Hey everyone, Sam here checking in after our first full day in beautiful, vibrant Vientiane. After the initial wave of homesickness and culture shock subsided, we woke up this morning excited to have the day off and eager to explore Laos. This morning we met Pam, the cultural affairs officer with the U.S Embassy and she took us to her favorite traditional Lao eatery, the Kulao Restaurant, just a few blocks from our hotel. We let Pam do most of the ordering and we enjoyed a smattering of Lao favorites including sour fish soup, papaya salad, purple sticky rice, pork stew with dill, and fried crickets (see andy’s post). Surprisingly the crickets were actually pretty tasty, and they weren’t even the most bizarre thing on the menu…a few lines down I noticed the had steamed baby wasps!
After lunch we all walked down to the most incredible market for the most enjoyable shopping experience any of us had ever had. We each took 350,000 Kip down to the market (about $50 USD) and left with a plethora of silks, sculptures, t-shirts, and other handicrafts. It seemed like forever walking past stall after stall overflowing with ornate textiles and all the while friendly Lao women would pop their heads out bow and greet us with “Sa bai dee” (“hello” in Lao). If I keep buying souveniers at my current clip, I’ll probably have to stuff the inside of my folding bass with clothes to make room for them all! After the market we said goodbye to Pam for the day and wandered around until we came to the quintessential little smoothie stand. We all indulged in different exotic fruit drinks, stash had a Dragonfruit smoothie that was the most purple concoction any of us had ever seen (see below), Eric had guava, Monak drank coconut water straight out of a freshly chopped coconut, and Andy and I each had a smoothie made from a fruit so exotic neither of us can remember it’s name…but rest assured it was delicious! After smoothies everyone headed back to the hotel to relax a bit, with the exception of Chroberson (my favorite nickname for Eric Robertson) who went for am hour-long massage around the corner…I believe it cost him a whopping 9 dollars and judging by the pep in Eric’s step it was fully worth it!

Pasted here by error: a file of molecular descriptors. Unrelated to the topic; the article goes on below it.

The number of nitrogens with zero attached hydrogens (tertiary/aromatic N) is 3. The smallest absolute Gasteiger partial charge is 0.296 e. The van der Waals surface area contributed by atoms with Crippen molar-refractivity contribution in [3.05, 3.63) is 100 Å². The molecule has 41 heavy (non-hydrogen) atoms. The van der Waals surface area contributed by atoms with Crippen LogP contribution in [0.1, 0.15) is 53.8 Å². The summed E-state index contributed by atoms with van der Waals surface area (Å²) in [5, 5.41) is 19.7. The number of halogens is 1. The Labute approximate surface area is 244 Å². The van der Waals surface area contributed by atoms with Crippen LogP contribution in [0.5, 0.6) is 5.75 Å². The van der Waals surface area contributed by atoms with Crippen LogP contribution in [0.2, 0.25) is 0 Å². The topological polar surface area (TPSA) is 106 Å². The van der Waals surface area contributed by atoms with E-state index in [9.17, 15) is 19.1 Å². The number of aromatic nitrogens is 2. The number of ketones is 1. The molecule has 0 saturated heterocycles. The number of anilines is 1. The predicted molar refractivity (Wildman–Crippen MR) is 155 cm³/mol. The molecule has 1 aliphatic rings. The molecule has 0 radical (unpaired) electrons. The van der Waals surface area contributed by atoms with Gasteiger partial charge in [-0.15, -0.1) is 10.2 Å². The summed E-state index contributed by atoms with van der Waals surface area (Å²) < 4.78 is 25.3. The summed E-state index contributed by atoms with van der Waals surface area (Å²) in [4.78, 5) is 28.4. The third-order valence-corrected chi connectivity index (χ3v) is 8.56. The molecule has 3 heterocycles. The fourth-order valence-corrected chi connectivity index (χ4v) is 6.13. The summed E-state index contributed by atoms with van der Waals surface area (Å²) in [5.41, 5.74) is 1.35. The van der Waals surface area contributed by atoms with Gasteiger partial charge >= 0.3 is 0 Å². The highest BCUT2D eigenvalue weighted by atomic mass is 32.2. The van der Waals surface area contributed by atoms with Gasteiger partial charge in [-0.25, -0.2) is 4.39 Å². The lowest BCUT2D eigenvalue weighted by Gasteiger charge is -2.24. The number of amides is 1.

We all went back to the Kunlao restaurant for dinner but mostly to see a traditional Lao music and dance concert. We were all completely blown away by how beautiful the music was and impressed by the amount of costume changes the dancers went through in just an hour and a half! I’m glad we had a day off to acclimate and get acquainted with the city, but I am ready to begin the musical portion of the rhythm road tomorrow night at the Ambassadors residence! Signing off for now…Kawp jai lai lai (thank you very much) for reading!
We are in the Bangkok airport, in transit! This post was written in my music notation Moleskine notebook which you can see below in this picture of my airplane tray table.